6 gardening trends to watch for on P.E.I. this spring
'People are just itching for spring'
April showers are about to bring May flowers to P.E.I. gardens, and vegetables will come soon after that — plenty of vegetables, if garden experts' predictions hold true.
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As the last of the snow melts under the trees, Islanders are getting out into their gardens, seeing the bulbs they planted last fall poke their green shoots through the mulch and checking on what's survived the winter and might need to be replaced.
"People are just itching for spring," said VanKampen's sales manager Peter Meijer.
We asked some in the industry what growing trends are emerging for 2016, including Lynn Brooks, president of the Atlantic Master Gardeners Association, John's Greenhouses co-owner Christopher Vriends, Wade Doiron of Doiron's Landscaping and Garden Centre in Charlottetown, and VanKampen's Meijer.
1. Vegetable gardening is back
"There is a big trend the last three to four years, probably a 20 to 30 per cent increase yearly in vegetable transplants and fruit trees and bushes," said Vriends. Customers tell Vriends they're trying to reduce their grocery bills, and want to know how their food has been grown — with a special interest in reducing pesticide use.
Experts agree more Islanders are opting to grow from vegetable plant transfers, not from seed or tiny bedding plants.
"Forty years ago when my grandfather used to run this place, it was big gardens, people with big families — people didn't mind working to maintain them," said Vriends. The last 15 years, people shifted away from vegetables, but in the last few years he said they have made a "strong comeback."
"We're just doing more volume on veggies, even if it's just [growing] a bowl of lettuce," agrees VanKampen's Meijer.
"A new group of younger gardeners — well, they're struggling to be gardeners — but they're extremely interested in growing vegetables again, which is wonderful," said Brooks. "They're quite concerned about food security. Some of them want to have chickens, the whole thing."
The problem many young gardeners have, Brooks said, is that they are several generations removed from farming, and have lost gardening know-how.
2. Container gardening
As huge decks take over yards, more people are opting for low-maintenance container gardens for everything from shrubs to vegetables.
Container vegetable gardening has led to more demand for miniature varieties of tomatoes, cucumbers and peppers — even a tiny version of eggplant that grows to about two inches, said Meijer.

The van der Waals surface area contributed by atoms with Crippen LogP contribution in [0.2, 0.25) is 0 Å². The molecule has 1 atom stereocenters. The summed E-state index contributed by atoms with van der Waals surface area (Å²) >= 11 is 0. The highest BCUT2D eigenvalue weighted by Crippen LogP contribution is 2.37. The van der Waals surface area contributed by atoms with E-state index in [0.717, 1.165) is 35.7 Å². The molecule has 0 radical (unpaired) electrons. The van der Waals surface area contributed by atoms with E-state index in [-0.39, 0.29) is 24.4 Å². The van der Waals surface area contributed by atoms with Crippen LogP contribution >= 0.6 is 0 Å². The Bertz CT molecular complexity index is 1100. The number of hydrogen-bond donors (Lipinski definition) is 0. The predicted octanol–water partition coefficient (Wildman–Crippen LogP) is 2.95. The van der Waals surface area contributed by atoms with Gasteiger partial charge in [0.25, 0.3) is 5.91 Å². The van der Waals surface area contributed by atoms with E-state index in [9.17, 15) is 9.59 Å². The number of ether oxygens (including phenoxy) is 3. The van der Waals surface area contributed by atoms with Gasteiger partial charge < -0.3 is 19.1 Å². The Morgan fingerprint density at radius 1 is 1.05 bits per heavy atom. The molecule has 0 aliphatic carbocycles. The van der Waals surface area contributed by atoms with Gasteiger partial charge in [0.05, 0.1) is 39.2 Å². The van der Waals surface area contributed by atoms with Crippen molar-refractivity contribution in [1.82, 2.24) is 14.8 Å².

"Now, people spend more money, but they might come in, grab a couple hanging baskets, a couple planters already done up, throw it at the yard — they're done," said Vriends.
Brooks is concerned, she said, with people losing touch with the earth as they transform back yards to lounge areas full of amenities.
3. Pansies and hydrangeas
"A lot of new varieties of pansies that are coming out are extremely popular right now," said Vriends, along with grasses in patio planters.
Hydrangeas are still very popular, added Doiron, with many different varieties: Little Lime, Masja, Tiny Tuff Stuff, Bobo, BloomStruck, Pinky Winky , Strawberry Sundae, Twist-n-Shout and more.
"They've been hybridizing those things so there's so many kinds of hydrangeas now you can buy," said Brooks. "I think that has a lot to do with what people are seeing in magazines."
Doiron is keeping an eye on a brand new perennial hitting the market: echibeckia is a cross between echinacea and rudebeckia. "Should be interesting," Doiron said.
4. Low-maintenance lawns
"People are moving away from caring about lawns," said Brooks. "We're becoming a little more relaxed about that, which is a healthy trend." A few weeds are no longer seen as a faux pas.
5. Smaller is better
Most subdivisions lots are much smaller these days, noted Doiron, so trees with smaller branch spans are becoming increasingly popular including Red Rocket maple, Prince Regal oak, Pyramidal hornbeam and Pyramidal mountain ash.
6. Tried and true
"Tried, tested and true is what sells on P.E.I." said Meijer.
Hanging baskets featuring geraniums and wave petunias will always be top sellers at John's Greenhouses in Summerside, agreed Vriends, adding it's very difficult to predict what will be popular from one year to the next.
"One year you could sell thousands of a new plant, and the next year it could be only 200," he said. He introduces 40 to 50 new plant varieties a year while phasing out others.
"Last year everyone wanted blight-resistant tomatoes, and they had terrible luck with them," noted Meijer, saying customers complained about the flavour, or the plants got blight anyway.